“Well, him and me had a laugh over it today. It happened nigh unto thirty years ago. Him and me and several more was out mackerel fishing one day. It was a great day—never saw such a school of mackerel in the gulf—and in the general excitement Henry got quite wild and contrived to stick a fish hook clean through one side of his nose. Well, there he was; there was barb on one end and a big piece of lead on the other, so it couldn’t be pulled out. We wanted to take him ashore at once, but Henry was game; he said he’d be jiggered if he’d leave a school like that for anything short of lockjaw; then he kept fishing away, hauling in hand over fist and groaning between times. Fin’lly the school passed and we come in with a load; I got a file and begun to try to file through that hook. I tried to be as easy as I could, but you should have heard Henry—no, you shouldn’t either. It was well no ladies were around. Henry wasn’t a swearing man, but he’d heard some few matters of that sort along shore in his time, and he fished ’em all out of his recollection and hurled ’em at me. Fin’lly he declared he couldn’t stand it and I had no bowels of compassion. So we hitched up and I drove him to a doctor in Charlottetown, thirty-five miles—there weren’t none nearer in them days—with that blessed hook still hanging from his nose. When we got there old Dr. Crabb jest took a file and filed that hook jest the same as I’d tried to do, only he weren’t a mite particular about doing it easy!”
Captain Jim’s visit to his old friend had revived many recollections and he was now in the full tide of reminiscences.
“Henry was asking me today if I remembered the time old Father Chiniquy blessed Alexander MacAllister’s boat. Another odd yarn—and true as gospel. I was in the boat myself. We went out, him and me, in Alexander MacAllister’s boat one morning at sunrise. Besides, there was a French boy in the boat—Catholic of course. You know old Father Chiniquy had turned Protestant, so the Catholics hadn’t much use for him. Well, we sat out in the gulf in the broiling sun till noon, and not a bite did we get. When we went ashore old Father Chiniquy had to go, so he said in that polite way of his, ‘I’m very sorry I cannot go out with you dis afternoon, Mr. MacAllister, but I leave you my blessing. You will catch a t’ousand dis afternoon. ‘Well, we did not catch a thousand, but we caught exactly nine hundred and ninety-nine—the biggest catch for a small boat on the whole north shore that summer. Curious, wasn’t it? Alexander MacAllister, he says to Andrew Peters, ‘Well, and what do you think of Father Chiniquy now?’ ‘Vell,’ growled Andrew, ‘I t’ink de old devil has got a blessing left yet.’ Laws, how Henry did laugh over that today!”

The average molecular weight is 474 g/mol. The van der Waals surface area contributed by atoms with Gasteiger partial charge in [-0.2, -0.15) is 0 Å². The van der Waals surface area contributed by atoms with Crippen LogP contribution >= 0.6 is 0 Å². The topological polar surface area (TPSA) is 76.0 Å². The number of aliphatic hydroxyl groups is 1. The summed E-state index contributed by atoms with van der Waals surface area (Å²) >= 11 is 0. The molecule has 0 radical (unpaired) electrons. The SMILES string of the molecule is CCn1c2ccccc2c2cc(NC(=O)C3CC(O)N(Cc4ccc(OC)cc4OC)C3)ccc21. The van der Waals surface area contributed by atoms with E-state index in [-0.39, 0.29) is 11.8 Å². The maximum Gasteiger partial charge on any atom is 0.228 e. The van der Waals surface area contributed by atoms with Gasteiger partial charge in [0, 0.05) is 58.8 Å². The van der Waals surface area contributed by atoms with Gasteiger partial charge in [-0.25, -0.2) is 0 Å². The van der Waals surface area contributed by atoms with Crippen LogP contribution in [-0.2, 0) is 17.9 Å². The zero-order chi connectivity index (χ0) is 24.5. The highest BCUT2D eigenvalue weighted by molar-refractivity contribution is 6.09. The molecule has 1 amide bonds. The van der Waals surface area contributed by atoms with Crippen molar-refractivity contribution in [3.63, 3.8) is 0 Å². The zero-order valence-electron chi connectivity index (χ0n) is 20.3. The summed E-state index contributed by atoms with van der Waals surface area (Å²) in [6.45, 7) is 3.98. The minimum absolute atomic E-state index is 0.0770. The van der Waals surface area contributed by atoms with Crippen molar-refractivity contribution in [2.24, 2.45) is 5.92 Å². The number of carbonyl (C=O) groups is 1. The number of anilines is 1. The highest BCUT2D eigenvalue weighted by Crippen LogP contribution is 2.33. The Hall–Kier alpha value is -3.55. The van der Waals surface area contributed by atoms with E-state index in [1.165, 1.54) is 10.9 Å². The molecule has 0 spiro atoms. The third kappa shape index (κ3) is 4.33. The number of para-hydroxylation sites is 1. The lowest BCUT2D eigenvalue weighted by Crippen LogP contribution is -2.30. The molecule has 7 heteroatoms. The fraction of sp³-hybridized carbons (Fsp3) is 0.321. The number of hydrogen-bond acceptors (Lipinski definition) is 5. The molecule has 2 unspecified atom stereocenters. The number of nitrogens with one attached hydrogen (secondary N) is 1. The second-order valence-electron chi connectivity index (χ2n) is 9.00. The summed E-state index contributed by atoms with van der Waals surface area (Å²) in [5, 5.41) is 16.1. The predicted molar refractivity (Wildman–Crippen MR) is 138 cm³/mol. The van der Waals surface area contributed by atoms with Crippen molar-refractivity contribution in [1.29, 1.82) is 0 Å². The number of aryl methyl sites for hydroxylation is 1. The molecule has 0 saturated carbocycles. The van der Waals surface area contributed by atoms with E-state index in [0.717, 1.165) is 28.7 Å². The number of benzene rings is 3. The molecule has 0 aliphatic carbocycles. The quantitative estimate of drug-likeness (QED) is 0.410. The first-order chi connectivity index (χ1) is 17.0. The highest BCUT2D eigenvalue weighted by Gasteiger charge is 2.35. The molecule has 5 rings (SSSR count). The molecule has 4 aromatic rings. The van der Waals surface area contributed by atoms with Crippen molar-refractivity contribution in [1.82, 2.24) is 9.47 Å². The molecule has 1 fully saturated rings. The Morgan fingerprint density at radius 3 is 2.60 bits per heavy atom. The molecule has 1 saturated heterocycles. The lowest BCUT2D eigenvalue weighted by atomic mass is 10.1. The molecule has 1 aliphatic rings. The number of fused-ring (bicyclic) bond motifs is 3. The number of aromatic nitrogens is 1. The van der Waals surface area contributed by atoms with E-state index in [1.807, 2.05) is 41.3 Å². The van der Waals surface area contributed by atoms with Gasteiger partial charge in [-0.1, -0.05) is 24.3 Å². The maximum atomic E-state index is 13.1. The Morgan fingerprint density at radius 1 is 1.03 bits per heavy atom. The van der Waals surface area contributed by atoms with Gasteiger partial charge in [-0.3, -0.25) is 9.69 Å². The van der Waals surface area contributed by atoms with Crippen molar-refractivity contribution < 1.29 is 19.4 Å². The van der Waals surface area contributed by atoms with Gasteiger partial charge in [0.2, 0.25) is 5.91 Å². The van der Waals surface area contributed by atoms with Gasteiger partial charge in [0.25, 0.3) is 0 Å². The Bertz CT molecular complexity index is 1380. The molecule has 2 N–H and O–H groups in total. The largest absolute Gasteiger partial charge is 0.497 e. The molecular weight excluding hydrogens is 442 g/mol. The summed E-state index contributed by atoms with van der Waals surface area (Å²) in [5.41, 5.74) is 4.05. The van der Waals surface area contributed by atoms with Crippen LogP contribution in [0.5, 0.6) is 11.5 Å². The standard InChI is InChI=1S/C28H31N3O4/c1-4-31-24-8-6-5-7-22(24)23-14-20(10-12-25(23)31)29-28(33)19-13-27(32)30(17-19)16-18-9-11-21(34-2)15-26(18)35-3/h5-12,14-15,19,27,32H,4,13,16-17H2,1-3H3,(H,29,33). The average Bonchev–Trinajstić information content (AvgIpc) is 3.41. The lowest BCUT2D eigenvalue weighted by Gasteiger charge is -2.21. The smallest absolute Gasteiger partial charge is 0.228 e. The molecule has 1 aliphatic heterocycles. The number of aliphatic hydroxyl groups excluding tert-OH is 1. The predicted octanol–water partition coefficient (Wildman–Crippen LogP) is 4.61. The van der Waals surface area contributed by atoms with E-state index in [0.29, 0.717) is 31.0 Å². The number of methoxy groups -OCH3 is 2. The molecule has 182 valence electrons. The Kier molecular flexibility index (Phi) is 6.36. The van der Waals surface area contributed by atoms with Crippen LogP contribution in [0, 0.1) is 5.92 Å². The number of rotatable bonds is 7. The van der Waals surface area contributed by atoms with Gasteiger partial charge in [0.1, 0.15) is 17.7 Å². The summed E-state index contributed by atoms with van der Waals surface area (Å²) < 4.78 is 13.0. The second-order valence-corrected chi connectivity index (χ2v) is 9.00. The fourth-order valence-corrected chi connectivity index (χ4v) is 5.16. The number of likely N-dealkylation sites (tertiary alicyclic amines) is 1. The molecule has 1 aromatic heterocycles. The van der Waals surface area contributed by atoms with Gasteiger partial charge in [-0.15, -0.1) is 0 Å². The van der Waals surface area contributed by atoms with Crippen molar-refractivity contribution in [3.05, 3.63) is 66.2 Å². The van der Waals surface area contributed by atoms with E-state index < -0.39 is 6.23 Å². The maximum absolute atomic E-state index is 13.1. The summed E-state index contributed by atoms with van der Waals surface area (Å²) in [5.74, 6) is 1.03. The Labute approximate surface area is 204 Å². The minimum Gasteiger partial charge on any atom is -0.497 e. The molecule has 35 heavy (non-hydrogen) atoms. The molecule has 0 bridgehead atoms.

“Do you know who Mr. Ford is, Captain Jim?” asked Anne, seeing that Captain Jim’s fountain of reminiscence had run out for the present. “I want you to guess.”
Captain Jim shook his head.
“I never was any hand at guessing, Mistress Blythe, and yet somehow when I come in I thought, ‘Where have I seen them eyes before?’—for I HAVE seen ’em.”
“Think of a September morning many years ago,” said Anne, softly. “Think of a ship sailing up the harbor—a ship long waited for and despaired of. Think of the day the Royal William came in and the first look you had at the schoolmaster’s bride.”
Captain Jim sprang up.
“They’re Persis Selwyn’s eyes,” he almost shouted. “You can’t be her son—you must be her—”
“Grandson; yes, I am Alice Selwyn’s son.”
Captain Jim swooped down on Owen Ford and shook his hand over again.
“Alice Selwyn’s son! Lord, but you’re welcome! Many’s the time I’ve wondered where the descendants of the schoolmaster were living. I knew there was none on the Island. Alice—Alice—the first baby ever born in that little house. No baby ever brought more joy! I’ve dandled her a hundred times. It was from my knee she took her first steps alone. Can’t I see her mother’s face watching her—and it was near sixty years ago. Is she living yet?”
“No, she died when I was only a boy.”
“Oh, it doesn’t seem right that I should be living to hear that,” sighed Captain Jim. “But I’m heart-glad to see you. It’s brought back my youth for a little while. You don’t know yet what a boon THAT is. Mistress Blythe here has the trick—she does it quite often for me.”